Of all my many travels and adventures around the globe, people often ask me which is the greatest, of which did I learn my most crucial lesson about life. I don’t even have to think about it; it wasn’t along the Amazon River, or while canoeing across the Yukon Territory or solo-sailing the Caribbean. It wasn’t parachuting out of airplanes into Panama or Korea or chasing commie guerrillas in Latin America. The lesson that has guided my life ever since was attained from a nameless bureaucratic employee in the hills of eastern Oklahoma when I was twelve years old.
My dad could neither read nor write; Mom quit school in the eighth grade. The family consisting of my parents, two younger brothers and myself was so poor that poverty was a step up. We lived in a dirt-floored former chicken house, an old barn, and shacks as we toiled in cotton fields and bean patches.
But we were proud people. Unlike today with its “entitlement mentality” when people clamor for charity, demand that the successful give to those who for various reasons rather be wards of an all-encompassing, paternal state, my lean, hard-working dad would have been humiliated to have to accept assistance from others or from the state.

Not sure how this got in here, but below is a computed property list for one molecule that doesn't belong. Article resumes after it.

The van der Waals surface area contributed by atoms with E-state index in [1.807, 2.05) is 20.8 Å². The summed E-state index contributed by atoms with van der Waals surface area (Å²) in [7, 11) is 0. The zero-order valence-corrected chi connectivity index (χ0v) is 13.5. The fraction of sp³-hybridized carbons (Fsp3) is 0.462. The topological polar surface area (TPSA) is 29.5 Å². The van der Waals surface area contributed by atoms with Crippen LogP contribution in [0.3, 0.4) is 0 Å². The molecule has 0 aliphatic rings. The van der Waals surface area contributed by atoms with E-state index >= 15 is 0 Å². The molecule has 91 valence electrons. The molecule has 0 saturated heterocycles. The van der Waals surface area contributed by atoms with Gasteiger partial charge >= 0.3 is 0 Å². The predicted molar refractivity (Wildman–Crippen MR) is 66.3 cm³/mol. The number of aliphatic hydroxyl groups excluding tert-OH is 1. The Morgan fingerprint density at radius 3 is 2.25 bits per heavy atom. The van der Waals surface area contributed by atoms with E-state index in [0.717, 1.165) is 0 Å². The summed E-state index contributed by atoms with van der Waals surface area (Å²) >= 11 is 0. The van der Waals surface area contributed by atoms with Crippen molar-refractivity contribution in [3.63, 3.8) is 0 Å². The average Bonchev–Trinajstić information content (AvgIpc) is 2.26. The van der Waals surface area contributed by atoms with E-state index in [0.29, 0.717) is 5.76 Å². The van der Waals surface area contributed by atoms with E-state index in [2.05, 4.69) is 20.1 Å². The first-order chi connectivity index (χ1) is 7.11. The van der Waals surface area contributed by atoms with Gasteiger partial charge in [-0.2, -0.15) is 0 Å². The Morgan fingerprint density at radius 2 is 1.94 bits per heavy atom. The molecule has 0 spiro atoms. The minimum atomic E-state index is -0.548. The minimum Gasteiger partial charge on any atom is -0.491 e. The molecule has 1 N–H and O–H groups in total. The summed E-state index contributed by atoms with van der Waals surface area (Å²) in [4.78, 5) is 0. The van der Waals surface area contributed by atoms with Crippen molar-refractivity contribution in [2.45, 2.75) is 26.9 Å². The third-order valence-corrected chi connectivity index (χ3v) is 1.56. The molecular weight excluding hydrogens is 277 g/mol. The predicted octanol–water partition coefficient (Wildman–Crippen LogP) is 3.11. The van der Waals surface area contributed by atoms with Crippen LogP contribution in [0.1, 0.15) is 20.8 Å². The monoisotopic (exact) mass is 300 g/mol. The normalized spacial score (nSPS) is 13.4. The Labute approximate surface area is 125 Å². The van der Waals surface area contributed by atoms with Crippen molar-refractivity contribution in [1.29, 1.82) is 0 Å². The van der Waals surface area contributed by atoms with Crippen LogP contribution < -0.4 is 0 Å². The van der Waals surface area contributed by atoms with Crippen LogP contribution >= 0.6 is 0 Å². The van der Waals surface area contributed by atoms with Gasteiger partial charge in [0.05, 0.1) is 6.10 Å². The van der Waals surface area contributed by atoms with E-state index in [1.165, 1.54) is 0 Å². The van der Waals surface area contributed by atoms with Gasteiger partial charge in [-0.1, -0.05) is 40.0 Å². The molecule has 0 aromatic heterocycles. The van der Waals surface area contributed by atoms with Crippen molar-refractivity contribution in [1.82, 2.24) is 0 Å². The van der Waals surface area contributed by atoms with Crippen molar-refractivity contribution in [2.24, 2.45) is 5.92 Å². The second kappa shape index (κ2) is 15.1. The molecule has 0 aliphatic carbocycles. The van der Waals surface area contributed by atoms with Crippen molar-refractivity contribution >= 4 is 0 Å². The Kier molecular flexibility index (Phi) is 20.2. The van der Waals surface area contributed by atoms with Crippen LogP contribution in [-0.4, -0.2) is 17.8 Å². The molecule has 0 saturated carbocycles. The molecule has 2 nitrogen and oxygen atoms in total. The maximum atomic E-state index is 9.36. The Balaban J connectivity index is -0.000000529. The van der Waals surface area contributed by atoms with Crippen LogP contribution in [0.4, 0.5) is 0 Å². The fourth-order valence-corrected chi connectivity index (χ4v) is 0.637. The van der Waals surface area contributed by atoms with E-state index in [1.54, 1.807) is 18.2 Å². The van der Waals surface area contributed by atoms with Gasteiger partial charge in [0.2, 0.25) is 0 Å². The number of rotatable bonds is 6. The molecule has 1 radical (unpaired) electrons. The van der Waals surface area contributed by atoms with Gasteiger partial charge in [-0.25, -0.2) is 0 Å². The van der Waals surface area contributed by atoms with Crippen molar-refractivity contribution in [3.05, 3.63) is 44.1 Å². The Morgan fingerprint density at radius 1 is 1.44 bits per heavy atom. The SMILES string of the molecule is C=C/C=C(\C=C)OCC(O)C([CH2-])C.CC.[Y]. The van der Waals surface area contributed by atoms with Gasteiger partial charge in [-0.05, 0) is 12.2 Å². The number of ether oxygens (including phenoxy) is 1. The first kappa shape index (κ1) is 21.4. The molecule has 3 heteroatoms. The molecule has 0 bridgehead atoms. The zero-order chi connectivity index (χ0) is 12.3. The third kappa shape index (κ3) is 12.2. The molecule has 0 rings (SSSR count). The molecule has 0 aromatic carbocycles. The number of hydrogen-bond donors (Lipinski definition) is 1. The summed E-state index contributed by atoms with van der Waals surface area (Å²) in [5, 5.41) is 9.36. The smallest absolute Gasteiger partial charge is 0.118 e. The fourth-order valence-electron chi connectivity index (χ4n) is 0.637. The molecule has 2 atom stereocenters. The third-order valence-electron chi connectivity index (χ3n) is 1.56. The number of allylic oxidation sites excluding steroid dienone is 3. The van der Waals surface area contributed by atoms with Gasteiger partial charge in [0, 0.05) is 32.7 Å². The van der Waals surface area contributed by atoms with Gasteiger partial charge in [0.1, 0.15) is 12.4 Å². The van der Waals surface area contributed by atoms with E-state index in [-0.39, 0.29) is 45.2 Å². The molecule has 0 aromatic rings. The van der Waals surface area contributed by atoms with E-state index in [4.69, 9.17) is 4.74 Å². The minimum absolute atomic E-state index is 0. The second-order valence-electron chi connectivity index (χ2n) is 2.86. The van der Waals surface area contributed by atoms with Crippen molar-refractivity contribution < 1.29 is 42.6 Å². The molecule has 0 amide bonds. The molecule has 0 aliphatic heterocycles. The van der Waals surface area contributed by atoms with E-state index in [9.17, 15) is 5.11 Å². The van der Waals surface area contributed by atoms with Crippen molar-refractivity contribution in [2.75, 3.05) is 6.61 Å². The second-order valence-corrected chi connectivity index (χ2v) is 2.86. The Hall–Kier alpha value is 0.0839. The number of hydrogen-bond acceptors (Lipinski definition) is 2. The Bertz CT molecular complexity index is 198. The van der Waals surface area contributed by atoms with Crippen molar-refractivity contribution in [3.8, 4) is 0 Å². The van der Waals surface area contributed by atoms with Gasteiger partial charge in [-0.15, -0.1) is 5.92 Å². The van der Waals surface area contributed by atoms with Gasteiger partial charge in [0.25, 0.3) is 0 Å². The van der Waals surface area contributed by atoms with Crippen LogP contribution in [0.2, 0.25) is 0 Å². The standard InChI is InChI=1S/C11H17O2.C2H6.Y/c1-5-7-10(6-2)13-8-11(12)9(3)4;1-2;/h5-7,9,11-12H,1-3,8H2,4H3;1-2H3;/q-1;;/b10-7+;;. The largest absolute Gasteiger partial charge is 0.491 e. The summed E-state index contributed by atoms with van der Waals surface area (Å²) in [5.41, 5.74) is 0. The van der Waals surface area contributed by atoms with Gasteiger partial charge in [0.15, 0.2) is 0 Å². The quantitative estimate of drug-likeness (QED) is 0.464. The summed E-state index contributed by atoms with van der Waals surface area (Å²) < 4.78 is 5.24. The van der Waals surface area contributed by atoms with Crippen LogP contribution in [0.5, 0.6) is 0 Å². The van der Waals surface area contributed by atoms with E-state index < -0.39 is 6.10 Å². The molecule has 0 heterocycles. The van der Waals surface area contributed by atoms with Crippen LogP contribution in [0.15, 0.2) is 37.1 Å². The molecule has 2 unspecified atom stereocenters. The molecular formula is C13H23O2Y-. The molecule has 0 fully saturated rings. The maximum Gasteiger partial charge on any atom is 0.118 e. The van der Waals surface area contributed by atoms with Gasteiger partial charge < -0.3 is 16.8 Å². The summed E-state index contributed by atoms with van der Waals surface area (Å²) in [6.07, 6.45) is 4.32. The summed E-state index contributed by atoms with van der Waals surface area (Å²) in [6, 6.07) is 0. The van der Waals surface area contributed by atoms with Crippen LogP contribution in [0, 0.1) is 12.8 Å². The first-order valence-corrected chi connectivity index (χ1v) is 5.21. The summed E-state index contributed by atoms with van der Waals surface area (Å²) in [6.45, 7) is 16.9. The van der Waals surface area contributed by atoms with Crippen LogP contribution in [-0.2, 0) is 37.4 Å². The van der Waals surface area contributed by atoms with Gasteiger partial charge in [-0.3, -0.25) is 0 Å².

One year, however, when I was twelve, the family was so hard up that Dad sent me with a gunny sack to the county barn to sign up for what he called “gimpy groceries.” You know, government surplus commodities. Beans, cheese, dried milk. . . Dad was too proud to go himself.
I was always a scrappy little kid handy with my fists and taking guff from nothing walking on earth. During the process of queuing to receive free groceries, one of the employees grabbed me and pushed me back into line. I was immediately ready for a dustup. It didn’t matter that the guy was forty years old and outweighed me by more than a hundred pounds.
He looked at me and sneered the single phrase that most influenced the rest of my life.
“Boy, if the government feeds you, it’ll do what it damn well pleases.”